Also amusing -– uproariously so at times -– is Smith’s lengthy account of his time spent working with Prince. A few years ago, Smith was requested by the Purple One himself to put together a documentary following an album release, despite having no experience with that kind of filmmaking. The troubles he ran into along the way make for good enough material, but it’s Smith’s retelling of his encounters with Prince himself that really make this segment. Smith wears a befuddled expression often when recounting his conversations with Prince, and it’s no wonder why after listening to the stories. For all his considerable musical acumen, Smith paints Prince as a celebrity who is blissfully ignorant of everything around him, who lives in a fantasy world, and who strangely wastes a lot of time and money making videos (and a documentary) that will never be seen by the public.


The story about Dogma and its release is also one of the film’s highlights. Without seeing the movie, many religious groups (including the Catholic League) raised a big fuss about Dogma based on what they’d heard of its content. Smith even received several death threats prior to the film’s release. It’s interesting to hear how the groups slackened off once Disney was removed from the distribution of the film. It’s especially funny to hear how Smith ended up attending a small protest against his own movie, and how he managed to get interview time on the local news under an assumed name.


In all the segments, Smith is as candid as he is funny. At times, I have to wonder if he’s a little too candid. I’m sure Hollywood types have sued for a lot less than Smith said about both Peters and Prince, as well as his feud with Burton. Smith’s redeeming graces in this area must be his unquestionable everyman charisma and generally nonthreatening demeanor. This even carries him through a rather graphic and gruesome account of the first time he and his eventual wife had sex, despite a rather sensitive wound he had that was her fault. Some things are better left unsaid.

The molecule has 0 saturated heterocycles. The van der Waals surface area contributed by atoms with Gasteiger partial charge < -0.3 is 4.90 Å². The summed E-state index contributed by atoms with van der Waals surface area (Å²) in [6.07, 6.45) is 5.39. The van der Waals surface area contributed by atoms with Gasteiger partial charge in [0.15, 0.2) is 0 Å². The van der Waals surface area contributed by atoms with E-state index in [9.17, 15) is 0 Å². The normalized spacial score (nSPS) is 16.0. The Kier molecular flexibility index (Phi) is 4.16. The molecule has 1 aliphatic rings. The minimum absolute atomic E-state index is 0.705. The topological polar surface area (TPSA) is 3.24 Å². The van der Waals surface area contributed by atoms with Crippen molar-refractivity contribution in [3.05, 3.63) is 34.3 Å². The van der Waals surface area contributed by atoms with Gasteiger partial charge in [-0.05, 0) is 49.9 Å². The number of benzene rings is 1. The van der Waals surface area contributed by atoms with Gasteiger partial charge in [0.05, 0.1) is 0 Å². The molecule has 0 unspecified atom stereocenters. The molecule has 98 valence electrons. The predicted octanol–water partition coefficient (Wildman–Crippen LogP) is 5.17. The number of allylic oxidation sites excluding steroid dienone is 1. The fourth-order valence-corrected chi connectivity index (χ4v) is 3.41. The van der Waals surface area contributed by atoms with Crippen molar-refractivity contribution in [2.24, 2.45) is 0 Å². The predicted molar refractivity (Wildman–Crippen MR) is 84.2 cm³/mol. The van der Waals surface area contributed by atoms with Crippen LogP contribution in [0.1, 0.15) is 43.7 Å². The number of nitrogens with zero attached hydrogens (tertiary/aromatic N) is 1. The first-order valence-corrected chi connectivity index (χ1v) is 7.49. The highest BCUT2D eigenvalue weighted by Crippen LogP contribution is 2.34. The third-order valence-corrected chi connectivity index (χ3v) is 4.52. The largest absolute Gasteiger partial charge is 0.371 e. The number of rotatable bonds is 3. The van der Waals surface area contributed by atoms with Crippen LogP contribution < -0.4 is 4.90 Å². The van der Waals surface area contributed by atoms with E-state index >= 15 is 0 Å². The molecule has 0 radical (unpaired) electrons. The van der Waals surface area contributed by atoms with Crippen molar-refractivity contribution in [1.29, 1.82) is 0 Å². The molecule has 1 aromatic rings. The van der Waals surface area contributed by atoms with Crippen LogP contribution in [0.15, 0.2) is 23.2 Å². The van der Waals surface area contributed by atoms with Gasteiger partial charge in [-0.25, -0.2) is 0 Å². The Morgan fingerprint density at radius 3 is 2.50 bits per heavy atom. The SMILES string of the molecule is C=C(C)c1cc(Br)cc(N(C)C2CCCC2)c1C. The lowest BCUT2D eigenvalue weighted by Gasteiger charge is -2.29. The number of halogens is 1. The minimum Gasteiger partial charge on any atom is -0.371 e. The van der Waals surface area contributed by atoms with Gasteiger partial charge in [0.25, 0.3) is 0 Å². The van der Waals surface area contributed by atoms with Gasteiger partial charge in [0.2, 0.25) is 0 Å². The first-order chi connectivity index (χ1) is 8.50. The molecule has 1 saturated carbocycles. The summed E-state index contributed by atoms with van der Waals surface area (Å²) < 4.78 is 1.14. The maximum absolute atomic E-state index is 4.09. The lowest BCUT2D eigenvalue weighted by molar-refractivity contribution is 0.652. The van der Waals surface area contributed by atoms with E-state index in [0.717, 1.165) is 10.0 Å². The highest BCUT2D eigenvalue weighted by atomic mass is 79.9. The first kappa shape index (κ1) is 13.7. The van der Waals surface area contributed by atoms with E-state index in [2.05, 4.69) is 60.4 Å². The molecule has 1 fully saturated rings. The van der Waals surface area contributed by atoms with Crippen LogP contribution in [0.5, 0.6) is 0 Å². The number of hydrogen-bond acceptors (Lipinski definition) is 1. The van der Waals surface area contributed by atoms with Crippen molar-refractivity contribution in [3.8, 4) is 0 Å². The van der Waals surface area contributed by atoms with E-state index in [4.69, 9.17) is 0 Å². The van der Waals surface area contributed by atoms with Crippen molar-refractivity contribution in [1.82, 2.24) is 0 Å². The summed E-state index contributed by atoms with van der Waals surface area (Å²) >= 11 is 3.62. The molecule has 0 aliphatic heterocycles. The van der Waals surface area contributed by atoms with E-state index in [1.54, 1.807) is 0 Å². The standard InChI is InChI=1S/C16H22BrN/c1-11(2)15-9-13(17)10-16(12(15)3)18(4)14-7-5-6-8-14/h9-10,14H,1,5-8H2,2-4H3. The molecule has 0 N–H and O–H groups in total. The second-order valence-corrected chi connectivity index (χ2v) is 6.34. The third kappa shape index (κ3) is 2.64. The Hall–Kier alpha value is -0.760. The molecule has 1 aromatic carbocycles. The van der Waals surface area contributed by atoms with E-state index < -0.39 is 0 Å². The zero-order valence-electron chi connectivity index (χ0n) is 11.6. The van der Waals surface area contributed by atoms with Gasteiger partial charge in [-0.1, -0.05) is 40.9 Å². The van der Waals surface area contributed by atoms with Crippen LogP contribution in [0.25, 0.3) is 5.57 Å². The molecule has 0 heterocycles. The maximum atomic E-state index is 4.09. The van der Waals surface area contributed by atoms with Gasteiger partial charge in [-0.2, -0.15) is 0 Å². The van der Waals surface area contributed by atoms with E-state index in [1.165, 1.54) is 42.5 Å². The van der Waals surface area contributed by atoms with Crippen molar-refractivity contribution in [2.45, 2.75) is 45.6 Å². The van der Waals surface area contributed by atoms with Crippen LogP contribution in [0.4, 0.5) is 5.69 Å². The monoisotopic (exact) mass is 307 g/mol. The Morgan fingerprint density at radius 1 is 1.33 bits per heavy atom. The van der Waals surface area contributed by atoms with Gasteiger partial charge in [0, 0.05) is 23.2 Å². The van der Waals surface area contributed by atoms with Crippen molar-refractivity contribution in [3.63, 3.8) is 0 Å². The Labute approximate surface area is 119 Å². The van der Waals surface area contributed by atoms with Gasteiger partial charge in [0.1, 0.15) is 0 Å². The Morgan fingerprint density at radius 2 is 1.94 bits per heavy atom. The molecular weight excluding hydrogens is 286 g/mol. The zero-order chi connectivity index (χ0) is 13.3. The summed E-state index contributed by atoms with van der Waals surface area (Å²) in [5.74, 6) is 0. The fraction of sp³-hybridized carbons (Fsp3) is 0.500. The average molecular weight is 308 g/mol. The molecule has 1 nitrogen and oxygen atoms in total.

If you’re a fan of Smith’s body of work, An Evening With Kevin Smith is an easy recommendation. The two-disc set is quite barebones, with none of the “special” features listed being too special. The 1.77:1 anamorphic widescreen transfer is flawless, however, and the sound is high-quality 2.0 stereo (not the advertised Dolby 5.1 surround sound). The extras are severely lacking, but the film itself makes up for that, and is definitely worth it. 8/10


Dr. Tom